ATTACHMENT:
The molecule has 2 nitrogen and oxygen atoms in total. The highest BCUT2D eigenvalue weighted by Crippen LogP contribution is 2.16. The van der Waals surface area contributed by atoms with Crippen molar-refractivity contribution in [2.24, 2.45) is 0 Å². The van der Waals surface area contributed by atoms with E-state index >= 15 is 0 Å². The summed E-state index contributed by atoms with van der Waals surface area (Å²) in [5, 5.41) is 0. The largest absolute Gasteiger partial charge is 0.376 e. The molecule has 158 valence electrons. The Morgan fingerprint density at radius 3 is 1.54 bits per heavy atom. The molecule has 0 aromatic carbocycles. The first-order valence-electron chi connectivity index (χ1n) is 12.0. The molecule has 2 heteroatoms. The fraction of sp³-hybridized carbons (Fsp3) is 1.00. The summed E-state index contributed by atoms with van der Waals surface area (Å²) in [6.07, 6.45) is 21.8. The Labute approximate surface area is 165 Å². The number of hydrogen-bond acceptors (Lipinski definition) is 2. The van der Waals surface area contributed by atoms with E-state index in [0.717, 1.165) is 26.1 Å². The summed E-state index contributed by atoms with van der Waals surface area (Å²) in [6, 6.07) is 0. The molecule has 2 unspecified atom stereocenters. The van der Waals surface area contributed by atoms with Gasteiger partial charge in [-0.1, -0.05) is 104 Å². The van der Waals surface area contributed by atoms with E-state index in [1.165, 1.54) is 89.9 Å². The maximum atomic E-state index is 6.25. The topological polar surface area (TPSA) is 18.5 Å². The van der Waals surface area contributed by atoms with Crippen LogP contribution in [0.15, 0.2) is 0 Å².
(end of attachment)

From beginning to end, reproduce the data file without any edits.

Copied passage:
The molecule has 2 nitrogen and oxygen atoms in total. The highest BCUT2D eigenvalue weighted by Crippen LogP contribution is 2.16. The van der Waals surface area contributed by atoms with Crippen molar-refractivity contribution in [2.24, 2.45) is 0 Å². The van der Waals surface area contributed by atoms with E-state index >= 15 is 0 Å². The summed E-state index contributed by atoms with van der Waals surface area (Å²) in [5, 5.41) is 0. The largest absolute Gasteiger partial charge is 0.376 e. The molecule has 158 valence electrons. The Morgan fingerprint density at radius 3 is 1.54 bits per heavy atom. The molecule has 0 aromatic carbocycles. The first-order valence-electron chi connectivity index (χ1n) is 12.0. The molecule has 2 heteroatoms. The fraction of sp³-hybridized carbons (Fsp3) is 1.00. The summed E-state index contributed by atoms with van der Waals surface area (Å²) in [6.07, 6.45) is 21.8. The Labute approximate surface area is 165 Å². The number of hydrogen-bond acceptors (Lipinski definition) is 2. The van der Waals surface area contributed by atoms with E-state index in [0.717, 1.165) is 26.1 Å². The summed E-state index contributed by atoms with van der Waals surface area (Å²) in [6, 6.07) is 0. The molecule has 2 unspecified atom stereocenters. The van der Waals surface area contributed by atoms with Gasteiger partial charge in [-0.1, -0.05) is 104 Å². The van der Waals surface area contributed by atoms with E-state index in [1.165, 1.54) is 89.9 Å². The maximum atomic E-state index is 6.25. The topological polar surface area (TPSA) is 18.5 Å². The van der Waals surface area contributed by atoms with Crippen LogP contribution in [0.15, 0.2) is 0 Å².